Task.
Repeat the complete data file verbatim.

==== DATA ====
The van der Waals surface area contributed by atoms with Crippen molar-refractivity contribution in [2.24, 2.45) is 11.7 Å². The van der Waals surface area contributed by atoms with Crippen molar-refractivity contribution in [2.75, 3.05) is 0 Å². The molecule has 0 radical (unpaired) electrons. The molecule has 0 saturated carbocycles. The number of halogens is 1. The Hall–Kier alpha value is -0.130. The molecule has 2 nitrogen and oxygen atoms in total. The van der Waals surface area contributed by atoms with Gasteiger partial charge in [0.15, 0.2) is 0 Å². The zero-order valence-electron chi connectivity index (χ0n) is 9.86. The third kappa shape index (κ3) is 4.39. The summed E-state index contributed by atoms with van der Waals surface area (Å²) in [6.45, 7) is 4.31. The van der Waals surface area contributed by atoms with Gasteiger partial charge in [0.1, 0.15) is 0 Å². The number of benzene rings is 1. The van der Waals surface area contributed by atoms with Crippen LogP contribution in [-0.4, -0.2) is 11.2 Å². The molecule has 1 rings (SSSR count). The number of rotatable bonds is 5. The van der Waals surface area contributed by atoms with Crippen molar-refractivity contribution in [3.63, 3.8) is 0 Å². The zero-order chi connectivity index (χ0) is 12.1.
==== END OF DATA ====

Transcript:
The van der Waals surface area contributed by atoms with Crippen molar-refractivity contribution in [2.24, 2.45) is 11.7 Å². The van der Waals surface area contributed by atoms with Crippen molar-refractivity contribution in [2.75, 3.05) is 0 Å². The molecule has 0 radical (unpaired) electrons. The molecule has 0 saturated carbocycles. The number of halogens is 1. The Hall–Kier alpha value is -0.130. The molecule has 2 nitrogen and oxygen atoms in total. The van der Waals surface area contributed by atoms with Gasteiger partial charge in [0.15, 0.2) is 0 Å². The zero-order valence-electron chi connectivity index (χ0n) is 9.86. The third kappa shape index (κ3) is 4.39. The summed E-state index contributed by atoms with van der Waals surface area (Å²) in [6.45, 7) is 4.31. The van der Waals surface area contributed by atoms with Gasteiger partial charge in [0.1, 0.15) is 0 Å². The number of benzene rings is 1. The van der Waals surface area contributed by atoms with Crippen LogP contribution in [-0.4, -0.2) is 11.2 Å². The molecule has 1 rings (SSSR count). The number of rotatable bonds is 5. The van der Waals surface area contributed by atoms with Crippen molar-refractivity contribution in [3.63, 3.8) is 0 Å². The zero-order chi connectivity index (χ0) is 12.1.